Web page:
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Identifying a miRNA signature for predicting the stage of breast cancer

Scientific Reportsvolume 8, Article number: 16138 (2018) | Download Citation

Abstract

Breast cancer is a heterogeneous disease and one of the most common cancers among women. Recently, microRNAs (miRNAs) have been used as biomarkers due to their effective role in cancer diagnosis. This study proposes a support vector machine (SVM)-based classifier SVM-BRC to categorize patients with breast cancer into early and advanced stages. SVM-BRC uses an optimal feature selection method, inheritable bi-objective combinatorial genetic algorithm, to identify a miRNA signature which is a small set of informative miRNAs while maximizing prediction accuracy. MiRNA expression profiles of a 386-patient cohort of breast cancer were retrieved from The Cancer Genome Atlas. SVM-BRC identified 34 of 503 miRNAs as a signature and achieved a 10-fold cross-validation mean accuracy, sensitivity, specificity, and Matthews correlation coefficient of 80.38%, 0.79, 0.81, and 0.60, respectively. Functional enrichment of the 10 highest ranked miRNAs was analysed in terms of Kyoto Encyclopedia of Genes and Genomes and Gene Ontology annotations. Kaplan-Meier survival analysis of the highest ranked miRNAs revealed that four miRNAs, hsa-miR-503, hsa-miR-1307, hsa-miR-212 and hsa-miR-592, were significantly associated with the prognosis of patients with breast cancer.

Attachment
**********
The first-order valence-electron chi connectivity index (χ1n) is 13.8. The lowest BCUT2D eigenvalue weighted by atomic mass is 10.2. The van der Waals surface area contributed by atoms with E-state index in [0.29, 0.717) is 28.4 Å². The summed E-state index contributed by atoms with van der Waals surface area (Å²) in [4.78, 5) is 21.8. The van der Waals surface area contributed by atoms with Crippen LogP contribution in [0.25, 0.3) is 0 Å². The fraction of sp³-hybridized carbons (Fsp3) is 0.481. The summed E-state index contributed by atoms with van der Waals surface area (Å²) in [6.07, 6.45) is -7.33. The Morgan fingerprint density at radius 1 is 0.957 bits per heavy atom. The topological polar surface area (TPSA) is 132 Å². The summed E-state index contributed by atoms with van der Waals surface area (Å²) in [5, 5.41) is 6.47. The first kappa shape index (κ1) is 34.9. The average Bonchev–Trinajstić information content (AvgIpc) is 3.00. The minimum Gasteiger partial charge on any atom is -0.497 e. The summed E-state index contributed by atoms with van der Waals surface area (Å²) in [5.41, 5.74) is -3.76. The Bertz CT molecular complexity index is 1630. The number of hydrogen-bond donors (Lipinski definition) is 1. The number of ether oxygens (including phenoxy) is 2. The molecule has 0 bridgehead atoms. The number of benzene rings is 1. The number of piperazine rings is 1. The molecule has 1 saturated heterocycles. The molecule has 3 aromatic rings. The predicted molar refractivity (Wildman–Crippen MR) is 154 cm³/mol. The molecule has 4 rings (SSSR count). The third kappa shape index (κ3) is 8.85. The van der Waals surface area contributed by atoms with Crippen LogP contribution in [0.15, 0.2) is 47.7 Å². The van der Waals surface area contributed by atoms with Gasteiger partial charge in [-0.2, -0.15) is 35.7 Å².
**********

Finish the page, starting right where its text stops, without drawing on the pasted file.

Introduction

Breast cancer is one of the major leading causes of death among women, and it accounts for 14% of cancer deaths worldwide1,2. There are different types of breast carcinomas depending on the specific cells in the breast that are affected; most breast cancers are a type of adenocarcinoma. According the American Joint Committee on Cancer, the three features used to stage breast cancer are the size of the primary breast tumour (T), the spread of cancer to lymph nodes (N) and distant metastasis (M)3. In the TNM staging system, the T category represents the primary breast tumour and the spread within the tumour. The T category comprises stages T1 to T4 based on the tumour size. T1 tumours are subdivided into T1a, T1b and T1c, and the tumour size is >10 mm and ≤2 cm in dimension. T2 tumours are >2 cm, T3 tumours are >5 cm, and T4 tumours are any size and may spread to the breast skin or chest wall3. The estimated numbers of invasive and in situ breast cancer cases and breast cancer deaths in 2013 in the United States are 32,340, 64,640 and 39,620, respectively4. Approximately 252,710 new cases and 40,610 breast cancer deaths are estimated for US women in 2017 according to the surveillance, epidemiology, and end result programme (SEER 2017) statistics. Breast cancer survival rates are associated with the stage of the cancer. The 5-year survival rates for stages I, II and III are 100%, 93%, and 72%, respectively; unfortunately, the 5-year survival rate for stage IV breast cancer is only 22%5. Despite the advances in the treatment of breast cancer, metastatic breast cancer remains incurable, and mortality rate is still high due to the emergence of therapy-resistant cancer cells6 and limitations in the current treatment strategies. A better understanding of the molecular markers that affect breast tumours at different stages may lead to the development of new therapeutic strategies.